Can you hear me?

I was recently on a course where speakers would present on various topics relating to inclusion. 

Pencil line illustration of a young boy shouting into a microphone.

At the start of one presentation a support person held the microphone to the speaker’s mouth. ‘Can you hear me?’ said the speaker. As we shook our heads the supporter adjusted the microphone. ‘Can you hear me?’ 

Again the answer was no and more adjustments made. ‘Can you hear me?’ This went on for several minutes until finally we could hear the speaker and I can assure you by the time the presentation began we were all listening. 

After that for the duration of the talk the supporter quietly held the microphone to the speakers mouth, only switching arms as required. His job simply to help amplify the speaker’s words.

Knowing how to support someone who is physically disabled can be really difficult. A really fine balance needs to be struck between supporting someone to do something and simply doing it for them. 

I recently helped Quinns make salt dough ornaments. They looked pretty good but my own experience working with dough and icing was obvious. I had taken over. I overstepped the mark of enabling and instead made them for him. I like to think that’s what any mother would do though… 

One evening we were sitting at the table. Quinns had his eye gaze computer in front of him. Big Sister was writing a letter. She finished and passed it to me. I read it to myself and told her how great it was before putting it down beside me. 

Quinns very slowly but carefully picked three words. ‘I. Want. See.’ 

Close up photo of the screen of Quinns' eye gaze computer showing the word and images for I want see in the speech box.

Of course, I had forgotten to show him the letter his sister had been working on. A great reminder that he’s so often passed over. We share things and show each other things all the time. His presence in the room isn’t enough to include him. He needs help to get in on the action either by someone moving him closer and / or helping him with the relevant piece of equipment but at the same time not overstepping the mark.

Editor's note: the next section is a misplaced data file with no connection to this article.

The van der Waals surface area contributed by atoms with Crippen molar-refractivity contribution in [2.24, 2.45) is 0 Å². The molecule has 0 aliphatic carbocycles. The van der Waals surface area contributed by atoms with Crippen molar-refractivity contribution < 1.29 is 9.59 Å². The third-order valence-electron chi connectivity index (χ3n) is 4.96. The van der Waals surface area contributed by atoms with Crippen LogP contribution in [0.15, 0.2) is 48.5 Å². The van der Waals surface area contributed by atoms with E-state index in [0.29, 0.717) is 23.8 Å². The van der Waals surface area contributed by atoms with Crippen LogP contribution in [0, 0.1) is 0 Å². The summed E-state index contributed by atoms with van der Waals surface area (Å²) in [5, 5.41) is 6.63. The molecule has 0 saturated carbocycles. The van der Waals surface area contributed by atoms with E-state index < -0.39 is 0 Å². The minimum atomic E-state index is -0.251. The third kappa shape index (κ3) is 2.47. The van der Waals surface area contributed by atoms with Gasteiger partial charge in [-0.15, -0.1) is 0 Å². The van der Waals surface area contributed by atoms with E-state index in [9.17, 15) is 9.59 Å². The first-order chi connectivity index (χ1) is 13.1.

Quinns will probably always need help. There are some amazing designs and technologies available that will enable him to do a whole lot but it’s really important that he also gets the right support person. The one who will quietly hold the microphone and allow Quinns’ voice to be heard.

World Toilet Day 2019

Photo of Quinns holding Changing Places paper glasses in his hand beside his Big Sister who is holding glasses and moustache up to her face.

As World Toilet day comes around for another year I thought it might be useful to see what progress has been made with Changing Place toilets since my post last year

Lots of you have pointed us in the direction of Changing Place toilets and we’ve tried out as many as possible. We found one in a play park right next to the accessible roundabout and there was a new one in our local swimming pool which allowed us to go swimming together as a family.

They’ve helped us enjoy family time at museums, art galleries and even at safari parks and festivals. On our travels we’ve discovered that there are really advanced ways to flush toilets but we’ve also found adjustable height benches with manual systems! 

I was delighted to book a Mobiloo for a local fundraising event and loved seeing it parked right in the middle of my own community. Its presence raised a huge amount of awareness of the need for these specialised facilities. The fact that it was used a total of 11 times in the three hours it was there speaks volumes. 

Sadly in the past year there has only been one new Changing Place toilet in the whole of our local authority area. I wish that number had been higher but hopefully discussions about new ones are happening right now. I know that some thought has gone into the possibility of a Mobiloo for the area. 

£2 million of government funding has been awarded to 22 motorway service stations in England specifically for Changing Place toilets and details of which ones have now been released. For us that means when we travel, we will be able to stop at our favourite services and not just the one that happens to have the right facilities. 

Photo of Quinns and his Big Sister outside a Changing Place toilet at a service station

Thanks to the strength of the national campaign there has been some legislative change. On the first of December it will become a legal requirement in Scotland for large developments to have a Changing Places toilet to gain planning consent. This is a major step forward to ensuring #incLOOsion happens.

Finally, Tesco is leading the way for supermarkets with its pledge of 35 new Changing Place toilets in stores countrywide. I’m sure the campaign will continue until all supermarkets, train stations, shopping centres, airports etc all have a Changing Place toilet. Something as simple as a Changing Place toilet really does make our everyday lives, even the most mundane of tasks like the weekly shop, that little bit easier.

Photo of Quinns holding a handwritten sign that reads 'Nobody should have to lie on a toilet floor! #ChangingPlaces'